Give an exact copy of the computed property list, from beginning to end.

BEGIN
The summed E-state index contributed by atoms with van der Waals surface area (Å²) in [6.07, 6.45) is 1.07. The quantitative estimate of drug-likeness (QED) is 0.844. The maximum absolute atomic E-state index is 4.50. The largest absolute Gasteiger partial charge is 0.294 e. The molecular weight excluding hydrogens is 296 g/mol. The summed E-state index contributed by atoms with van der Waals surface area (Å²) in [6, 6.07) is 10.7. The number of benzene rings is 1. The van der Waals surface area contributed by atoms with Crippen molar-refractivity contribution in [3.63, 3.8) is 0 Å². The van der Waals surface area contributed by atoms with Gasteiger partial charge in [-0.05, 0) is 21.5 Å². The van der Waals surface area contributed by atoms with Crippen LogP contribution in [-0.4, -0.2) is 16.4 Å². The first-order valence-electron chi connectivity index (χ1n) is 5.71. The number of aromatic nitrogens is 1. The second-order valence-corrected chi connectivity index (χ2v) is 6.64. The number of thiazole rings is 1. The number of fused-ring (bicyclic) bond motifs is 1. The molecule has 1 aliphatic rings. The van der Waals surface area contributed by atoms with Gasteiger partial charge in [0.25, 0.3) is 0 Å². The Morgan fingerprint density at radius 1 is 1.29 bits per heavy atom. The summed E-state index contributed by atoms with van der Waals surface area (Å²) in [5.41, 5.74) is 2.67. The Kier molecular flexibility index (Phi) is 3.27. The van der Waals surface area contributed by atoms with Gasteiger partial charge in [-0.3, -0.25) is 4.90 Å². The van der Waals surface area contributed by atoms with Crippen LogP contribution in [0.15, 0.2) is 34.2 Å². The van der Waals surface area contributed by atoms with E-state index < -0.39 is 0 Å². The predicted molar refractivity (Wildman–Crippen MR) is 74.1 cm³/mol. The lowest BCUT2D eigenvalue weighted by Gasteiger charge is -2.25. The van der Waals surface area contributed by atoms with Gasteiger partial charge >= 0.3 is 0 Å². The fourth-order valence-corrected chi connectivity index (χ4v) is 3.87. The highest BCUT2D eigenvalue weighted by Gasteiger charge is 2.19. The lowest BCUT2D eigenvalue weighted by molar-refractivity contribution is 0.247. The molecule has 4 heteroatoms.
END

The summed E-state index contributed by atoms with van der Waals surface area (Å²) in [6.07, 6.45) is 1.07. The quantitative estimate of drug-likeness (QED) is 0.844. The maximum absolute atomic E-state index is 4.50. The largest absolute Gasteiger partial charge is 0.294 e. The molecular weight excluding hydrogens is 296 g/mol. The summed E-state index contributed by atoms with van der Waals surface area (Å²) in [6, 6.07) is 10.7. The number of benzene rings is 1. The van der Waals surface area contributed by atoms with Crippen molar-refractivity contribution in [3.63, 3.8) is 0 Å². The van der Waals surface area contributed by atoms with Gasteiger partial charge in [-0.05, 0) is 21.5 Å². The van der Waals surface area contributed by atoms with Crippen LogP contribution in [-0.4, -0.2) is 16.4 Å². The first-order valence-electron chi connectivity index (χ1n) is 5.71. The number of aromatic nitrogens is 1. The second-order valence-corrected chi connectivity index (χ2v) is 6.64. The number of thiazole rings is 1. The number of fused-ring (bicyclic) bond motifs is 1. The molecule has 1 aliphatic rings. The van der Waals surface area contributed by atoms with Gasteiger partial charge in [0.25, 0.3) is 0 Å². The Morgan fingerprint density at radius 1 is 1.29 bits per heavy atom. The summed E-state index contributed by atoms with van der Waals surface area (Å²) in [5.41, 5.74) is 2.67. The Kier molecular flexibility index (Phi) is 3.27. The van der Waals surface area contributed by atoms with Gasteiger partial charge in [-0.3, -0.25) is 4.90 Å². The van der Waals surface area contributed by atoms with Crippen LogP contribution in [0.15, 0.2) is 34.2 Å². The van der Waals surface area contributed by atoms with E-state index < -0.39 is 0 Å². The predicted molar refractivity (Wildman–Crippen MR) is 74.1 cm³/mol. The lowest BCUT2D eigenvalue weighted by Gasteiger charge is -2.25. The van der Waals surface area contributed by atoms with Gasteiger partial charge >= 0.3 is 0 Å². The fourth-order valence-corrected chi connectivity index (χ4v) is 3.87. The highest BCUT2D eigenvalue weighted by Gasteiger charge is 2.19. The lowest BCUT2D eigenvalue weighted by molar-refractivity contribution is 0.247. The molecule has 4 heteroatoms.